The most interesting aspect of the upcoming Tory leadership-cum-inauguration convention is that it might finally answer the question of whether or not Newfoundlanders (and Labradorians) have a limit to the amount of embarrassment and manipulation they are willing to endure.
At the July 4-5 event, Frank Coleman will be acclaimed as the new PC party leader and, ergo, will become premier of the province without getting a single vote, by either party members or anyone in the public.
Coleman can legally serve as premier of the province without holding a seat in the House of Assembly. As party leader, he automatically becomes premier, even though he isn’t an MHA. But he can’t participate in House of Assembly debates or votes until he wins a seat.
There have been controversies when a person won a party leadership and automatically became premier, without the benefit of winning a general election.
The recently retired Kathy Dunderdale was premier for 10 months in 2010-11 before winning the general election of October 2011.
Other recent instances were Kathleen Wynne in Ontario in 2013 and Ed Stelmach in Alberta in 2006.
In each case, there was public debate about whether a general election should be called.
Wynne is still in office. Stelmach waited until 2008 to go to the polls. He won, of course, being a Tory in Alberta.
Dunderdale, Wynne and Stelmach were sitting members of their respective provincial legislatures when they moved into the top office. The process was controversial nonetheless.
Coleman is not a member of the provincial legislature. Nevertheless, the parliamentary system allows him to serve as premier without being an MHA.
But it is unlikely the public will view his premiership as legitimate, unless — as some have claimed — the Newfoundland (and Labrador) voter is indeed among the most naïve and gullible in the ballot-
Even if Coleman quickly obtains a seat by winning a byelection, his premiership will lack full legitimacy, because the Tories will not have won a general election under his leadership.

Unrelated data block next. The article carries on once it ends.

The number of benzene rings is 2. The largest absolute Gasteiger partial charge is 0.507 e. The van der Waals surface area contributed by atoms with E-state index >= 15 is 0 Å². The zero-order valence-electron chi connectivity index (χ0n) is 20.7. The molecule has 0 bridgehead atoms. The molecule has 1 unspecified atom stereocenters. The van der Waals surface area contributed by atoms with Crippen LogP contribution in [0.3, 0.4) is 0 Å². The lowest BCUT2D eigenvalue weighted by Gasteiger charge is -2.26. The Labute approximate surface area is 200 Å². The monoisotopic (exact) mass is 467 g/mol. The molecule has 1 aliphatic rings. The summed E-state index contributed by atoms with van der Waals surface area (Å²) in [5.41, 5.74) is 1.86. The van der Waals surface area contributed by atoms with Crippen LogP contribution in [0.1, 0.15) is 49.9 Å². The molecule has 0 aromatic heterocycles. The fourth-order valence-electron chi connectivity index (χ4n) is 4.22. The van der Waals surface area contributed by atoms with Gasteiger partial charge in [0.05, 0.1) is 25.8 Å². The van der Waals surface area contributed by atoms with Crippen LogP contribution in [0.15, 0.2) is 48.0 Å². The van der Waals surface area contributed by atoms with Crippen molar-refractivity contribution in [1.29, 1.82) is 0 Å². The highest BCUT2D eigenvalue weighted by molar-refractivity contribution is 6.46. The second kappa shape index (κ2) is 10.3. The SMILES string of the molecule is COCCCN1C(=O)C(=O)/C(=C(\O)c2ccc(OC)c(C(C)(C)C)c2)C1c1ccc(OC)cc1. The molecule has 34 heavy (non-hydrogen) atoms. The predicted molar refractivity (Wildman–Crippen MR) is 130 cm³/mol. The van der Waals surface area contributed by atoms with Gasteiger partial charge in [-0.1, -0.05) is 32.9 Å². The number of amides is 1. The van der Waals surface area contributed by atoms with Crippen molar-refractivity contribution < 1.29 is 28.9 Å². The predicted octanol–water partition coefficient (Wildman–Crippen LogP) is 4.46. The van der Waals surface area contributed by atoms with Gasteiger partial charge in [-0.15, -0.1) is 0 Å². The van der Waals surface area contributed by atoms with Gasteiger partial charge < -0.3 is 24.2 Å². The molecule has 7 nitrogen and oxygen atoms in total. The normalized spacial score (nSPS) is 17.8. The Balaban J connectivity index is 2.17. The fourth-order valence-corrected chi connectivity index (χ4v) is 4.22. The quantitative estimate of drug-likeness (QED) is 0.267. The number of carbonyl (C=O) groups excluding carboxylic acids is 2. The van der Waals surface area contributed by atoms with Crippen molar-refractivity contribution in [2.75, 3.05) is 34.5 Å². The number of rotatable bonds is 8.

The Tories seem to be making every effort to win the contempt of the electorate. The fact that not a single sitting MHA had the courage to run for the leadership helps solidify in the public’s mind that the PC caucus is primarily comprised of lightweights.
The party kicked one leadership contender (Wayne Bennett) out of the race for expressing obnoxious opinions, but when another leadership contender (Frank Coleman) expressed opinions that were equally obnoxious, it was spinmeistered as being his personal viewpoint.
The Tories aren’t finished earning the public’s derision. Rather than do the right and honourable thing, they will predictably do what’s good for the party rather than what’s good for the province.
What they should do, of course, is call a provincial election for early August.
Coleman’s first act as premier should be to set a date for an immediate general election.
The PCs won’t do this. We know they won’t do this, based on their record.
They have spent more than a decade proving that they are conniving manipulators.
Instead, they will get Coleman into the House of Assembly via a byelection.
They have a year from July 5 in which to call a general election, so they will delay it as long as possible, giving themselves more time to convince the electorate that they are not conniving manipulators, even as they connive and manipulate.
With the extra time, they’ll rely on Coleman becoming entrenched on the premier’s throne and winning worship and subservience from enough of the populace to get re-elected.
The worst part is that their machinations might succeed.
Brian Jones is a desk editor
at The Telegram. He can be reached